Water Management

Drainage:  management options to mitigate nutrient export

Within the prairies we’re used to dryness.  Yet, in key periods, there is a lot of water, which can move quickly.  We manage our agricultural landscapes to help manage this water – adopting reduced tillage to help manage soil quality, and maintain soil moisture, and using drainage to move water away from where we don’t want it.

Recent wet conditions in the prairies have reminded us of the challenges of water management and of drainage.  While this decades-old practice is part of prairie agriculture, it has a myriad of benefits, and negative impacts.  One of the negative impacts is the potential impact on water quality.

By draining prairie lands, we can increase nutrient loads to downstream ecosystems – by connecting areas of the watershed that typically wouldn’t lead to flow, by removing wetlands, which can function as nutrient sinks, by reducing the capacity of the landscape to store water, and in some areas, and by contributing to erosion, as more water may leave more quickly, taking soils along.

Can we manage ditches to help manage water quality? Research is underway:

Vegetation residues can be an important source of nutrients on prairie agricultural fields. This is because vegetation residues can release nutrients when they are frozen and thawed during long, cold winters.  In our work, we’re experimenting with managing the vegetation in ditches, to see if removing vegetation is enough to impact nutrient loads downstream.  We’re also assessing the sediments of ditches to better understand if they will function as sources of nutrients, or if they could indeed help trap nutrients.

To do this, we’re combining small scale experiments with larger scale monitoring.  We’re sampling for nitrogen and phosphorus in water, and monitoring how much water and nutrients move through ditches.  Then, we’re looking at what happens to nutrient export when we hold water back in ditches – a common practice to help manage floodwaters.  We want to know if holding this water back will have added benefits in terms of water quality of downstream lakes and rivers.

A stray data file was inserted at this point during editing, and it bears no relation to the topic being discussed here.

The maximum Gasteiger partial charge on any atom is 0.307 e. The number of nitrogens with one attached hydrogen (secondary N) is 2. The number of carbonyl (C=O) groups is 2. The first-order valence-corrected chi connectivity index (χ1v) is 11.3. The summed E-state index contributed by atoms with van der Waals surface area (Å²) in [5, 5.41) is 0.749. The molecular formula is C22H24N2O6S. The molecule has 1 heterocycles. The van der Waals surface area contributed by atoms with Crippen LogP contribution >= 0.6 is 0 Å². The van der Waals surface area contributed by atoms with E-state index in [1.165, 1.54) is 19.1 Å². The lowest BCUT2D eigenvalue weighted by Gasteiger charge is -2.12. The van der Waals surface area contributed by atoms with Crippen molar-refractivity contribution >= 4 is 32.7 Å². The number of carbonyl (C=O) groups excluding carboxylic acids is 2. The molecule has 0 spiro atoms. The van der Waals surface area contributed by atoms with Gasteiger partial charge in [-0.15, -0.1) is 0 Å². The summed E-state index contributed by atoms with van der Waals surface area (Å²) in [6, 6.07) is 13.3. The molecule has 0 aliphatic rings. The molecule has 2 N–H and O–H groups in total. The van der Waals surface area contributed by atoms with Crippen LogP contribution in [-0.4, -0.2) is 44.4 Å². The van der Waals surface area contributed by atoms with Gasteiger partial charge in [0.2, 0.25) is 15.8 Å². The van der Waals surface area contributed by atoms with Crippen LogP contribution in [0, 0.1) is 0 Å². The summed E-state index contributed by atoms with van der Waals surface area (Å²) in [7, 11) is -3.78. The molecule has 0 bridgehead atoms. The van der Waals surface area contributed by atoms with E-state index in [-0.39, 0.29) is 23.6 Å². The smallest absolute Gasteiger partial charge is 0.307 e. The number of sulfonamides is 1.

This work is just one area of research we’re engaged in to help manage water quality in our agricultural landscapes.  We’re looking for options that work, in our working landscape – and can help maintain strong agricultural production, while protecting water quality.

What else can we do to mitigate effects of drainage on water quality?

In wet periods, the impacts of drainage on nutrient export can be very large — potentially more than doubling nutrient loads to downstream ecosystems, and contributing to problems of harmful algal blooms.  Managing this impact in our landscape is challenging.  The most important advice is managing inputs.  For more information, please see:

The prairies are rich agricultural land, dotted with many wetlands that vary in their size and permanence. These wetlands are often seen as a hindrance to agriculture. Many producers on the prairies use drainage to improve efficiency of field operations. Drainage is also a tool to help adapt to wet conditions, and support higher yields by increasing arable acres.  Some believe areas of the prairies would not be arable without wetland drainage.

Though drainage has agronomic benefits, it also has several environmental downsides. These include:

  • increasing runoff and the frequency of flooding
  • reducing infiltration of water into shallow groundwater, which may affect well water supplies,
  • reducing wildlife habitat,
  • decreasing carbon storage in wetland soils, and
  • increasing nutrient runoff.